Over the past two weeks, Congress has considered multiple pieces of anti-immigrant legislation. Much of this legislation, introduced by Republicans, continues to promote rhetoric that criminalizes hard-working individuals living within the United States without documentation, endangers children who were born in America, and seeks to further punish children who are in search of refuge as they escape many forms of terror in Central America.
Although the legislative status varies for each piece, it is imperative for the public to be aware of the immigration reform policies being considered and how they impact our communities.
Brief overviews of three important anti-immigrant legislative pieces are summarized below.
H.R. 1148 is the most harmful piece of anti-immigrant legislation to be voted on so far this congressional term. Last week, the House Judiciary Committee passed H.R. 1148 out of committee, meaning it will now go to the entire House for a vote in the coming weeks.
If passed, the bill would repeal much of President Obama’s immigration executive action policies announced last November that would give nearly 5 million parents of U.S. citizen and legal permanent residents and DREAMers temporary legal protection and work authorization. The bill would criminalize the act of being present in the United States without documentation. It would no longer be a civil offense. Therefore, those currently residing in the country undocumented would then be seen as criminals almost overnight.
The bill would also overturn state TRUST Acts, which have been passed in order to limit excessive and punitive immigration enforcement by local law agents and would attempt to reinstate the very problematic Secure Communities program, which was eliminated during November executive actions.
Overall, this act would greatly harm individuals, communities and congregations who value the image of God in each individual. Some have described the bill as a “strategy for comprehensive mass deportation.”
For more specific information about H.R. 1148 please see the Interfaith Immigration Coalition’s brief on the policy.
The Vitter Amendment would put the children of asylum seekers, refugees, or victims of trafficking in a legal limbo by denying them citizenship. The amendment would also limit birth citizenship to only three categories of people: children of U.S. citizens, children of permanent residents, and children of non-citizens in active-duty military service.
The question this amendment poses is: does every baby born in the United States — even those born to undocumented immigrants — have the right to be an American citizen? If passed, this legislation would put many children in a legal limbo forcing them to become “stateless” because they would not belong to the country where they were born in (the United States) or the country their parents migrated from.
A larger question, which many Democrats have posed, is what exactly does Vitter’s amendment have to do with preventing human trafficking? Currently, the Justice for Victims of Trafficking Bill has been stalled in the Senate for two weeks because of partisan warfare through the addition of opposing amendments: the anti-abortion Hyde Amendment and the anti-immigrant Vitter Amendment.
This bill should be about fighting against human slavery and ending human trafficking, but instead it has become a clear example of the damaging environment that’s being created on Capitol Hill.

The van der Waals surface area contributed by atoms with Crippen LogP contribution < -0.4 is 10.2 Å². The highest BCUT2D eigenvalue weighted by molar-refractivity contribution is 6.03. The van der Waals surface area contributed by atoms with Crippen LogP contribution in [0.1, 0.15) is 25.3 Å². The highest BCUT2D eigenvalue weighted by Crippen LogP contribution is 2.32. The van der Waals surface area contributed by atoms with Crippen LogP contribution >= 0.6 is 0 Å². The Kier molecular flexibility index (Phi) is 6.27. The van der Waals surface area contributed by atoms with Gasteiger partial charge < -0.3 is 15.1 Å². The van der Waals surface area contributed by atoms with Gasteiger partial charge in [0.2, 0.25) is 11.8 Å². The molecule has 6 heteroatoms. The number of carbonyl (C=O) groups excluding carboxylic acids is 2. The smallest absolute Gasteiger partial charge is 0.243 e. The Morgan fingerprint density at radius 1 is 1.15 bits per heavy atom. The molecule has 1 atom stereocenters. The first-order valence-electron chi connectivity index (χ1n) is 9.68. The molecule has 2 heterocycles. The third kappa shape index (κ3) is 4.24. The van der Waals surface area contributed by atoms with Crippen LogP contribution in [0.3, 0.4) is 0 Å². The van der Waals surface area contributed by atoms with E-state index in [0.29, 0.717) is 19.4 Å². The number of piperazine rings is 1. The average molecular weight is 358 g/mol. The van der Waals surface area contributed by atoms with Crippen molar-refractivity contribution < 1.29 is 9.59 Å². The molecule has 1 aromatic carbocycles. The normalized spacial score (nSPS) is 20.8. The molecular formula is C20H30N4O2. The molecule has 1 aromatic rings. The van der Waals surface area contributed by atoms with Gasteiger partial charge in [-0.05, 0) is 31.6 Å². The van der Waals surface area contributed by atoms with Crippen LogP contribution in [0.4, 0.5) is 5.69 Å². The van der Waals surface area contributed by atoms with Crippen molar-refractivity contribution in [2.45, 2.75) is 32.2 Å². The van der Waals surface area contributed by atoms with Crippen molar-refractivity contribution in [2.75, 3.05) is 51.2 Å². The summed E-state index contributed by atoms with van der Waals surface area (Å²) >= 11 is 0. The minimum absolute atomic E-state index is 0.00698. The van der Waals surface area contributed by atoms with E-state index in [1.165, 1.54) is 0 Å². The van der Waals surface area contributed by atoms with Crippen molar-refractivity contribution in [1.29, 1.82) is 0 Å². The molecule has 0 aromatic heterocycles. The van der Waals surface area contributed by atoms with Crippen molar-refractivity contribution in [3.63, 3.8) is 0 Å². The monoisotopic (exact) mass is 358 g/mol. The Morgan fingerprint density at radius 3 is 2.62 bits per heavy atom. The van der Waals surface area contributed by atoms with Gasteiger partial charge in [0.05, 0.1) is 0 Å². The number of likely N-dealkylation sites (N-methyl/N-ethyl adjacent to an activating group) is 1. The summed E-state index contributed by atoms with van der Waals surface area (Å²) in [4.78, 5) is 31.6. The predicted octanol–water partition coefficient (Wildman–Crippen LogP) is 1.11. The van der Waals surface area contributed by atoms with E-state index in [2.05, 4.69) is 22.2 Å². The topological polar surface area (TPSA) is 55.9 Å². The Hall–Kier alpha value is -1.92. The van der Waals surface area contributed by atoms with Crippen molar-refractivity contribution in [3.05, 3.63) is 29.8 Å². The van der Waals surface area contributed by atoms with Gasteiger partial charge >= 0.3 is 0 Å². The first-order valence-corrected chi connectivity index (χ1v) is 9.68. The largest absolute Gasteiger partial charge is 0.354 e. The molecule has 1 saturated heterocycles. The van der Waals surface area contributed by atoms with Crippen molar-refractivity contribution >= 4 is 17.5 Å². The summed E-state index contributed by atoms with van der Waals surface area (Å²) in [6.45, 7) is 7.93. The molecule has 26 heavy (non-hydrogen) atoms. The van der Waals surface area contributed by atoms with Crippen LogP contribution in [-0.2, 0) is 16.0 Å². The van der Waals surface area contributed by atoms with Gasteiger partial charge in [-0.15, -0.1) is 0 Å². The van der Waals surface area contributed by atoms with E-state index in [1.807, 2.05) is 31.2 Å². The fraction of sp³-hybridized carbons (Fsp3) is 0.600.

Amendment 276 is another addition to The Justice for Victims of Trafficking Bill (S.178) introduced by U.S. Sen. Jim Inhofe (R-Okla.). This amendment would “allow for the prompt removal of unaccompanied alien children” by amending Trafficking Victims Protection Reauthorization Act.
The TVPRA was a bipartisan piece of legislation put in place in order to " provide mechanisms to protect children to ensure they were handled properly when they were in the United States." The Inhofe Amendment, however, attempts to alter pieces of the 2008 act in order to “promptly remove” those children who have most recently migrated.
By expediting the removal process, the Inhofe Amendment would prevent unaccompanied minors and asylum seekers from being properly screened for abuse, trauma, and other harmful issues before sending the children back to dangerous and life-threatening situations, which is in violation of both U.S. and international law.
According to Kids In Need of Defense, one of America’s largest pro bono legal organizations in the country, the Inhofe Amendment “eliminates access to basic due process rights for children” and “speeds up the process of deporting children (including toddlers, preschool aged children and teens) without evaluating their eligibility for humanitarian relief.”
Currently, the Inhofe Amendment sits stagnantly beside the Vitter Amendment as The Justice for Victims of Trafficking Bill will be stalled for at least two weeks.
For more specific information on both the Vitter Amendment (274) and the Hyde Amendment (276) please see Church World Services’ brief on the policy.
Although none of these pieces of legislation are currently expected to pass through a full congressional vote this session, it is vital for communities of faith to stay engaged and informed that there’s a large segment of our elected officials who will continue to use the lives of the millions of undocumented children of God in the United States as political bargaining chips.
Anti-immigrant legislation will continue to be introduced as the congressional year pushes forward; as people of faith, we must continue to work to push back on these harmful policies with our elected leaders and encourage them to welcome the strangers among us. This is a tradition that’s been upheld for centuries and should be revisited by creating pragmatic, just, and long-term solutions.
Kaeley McEvoy is Campaigns Assistant for Sojourners.
Image: U.S. Capitol Building, Orhan Cam / Shutterstock.com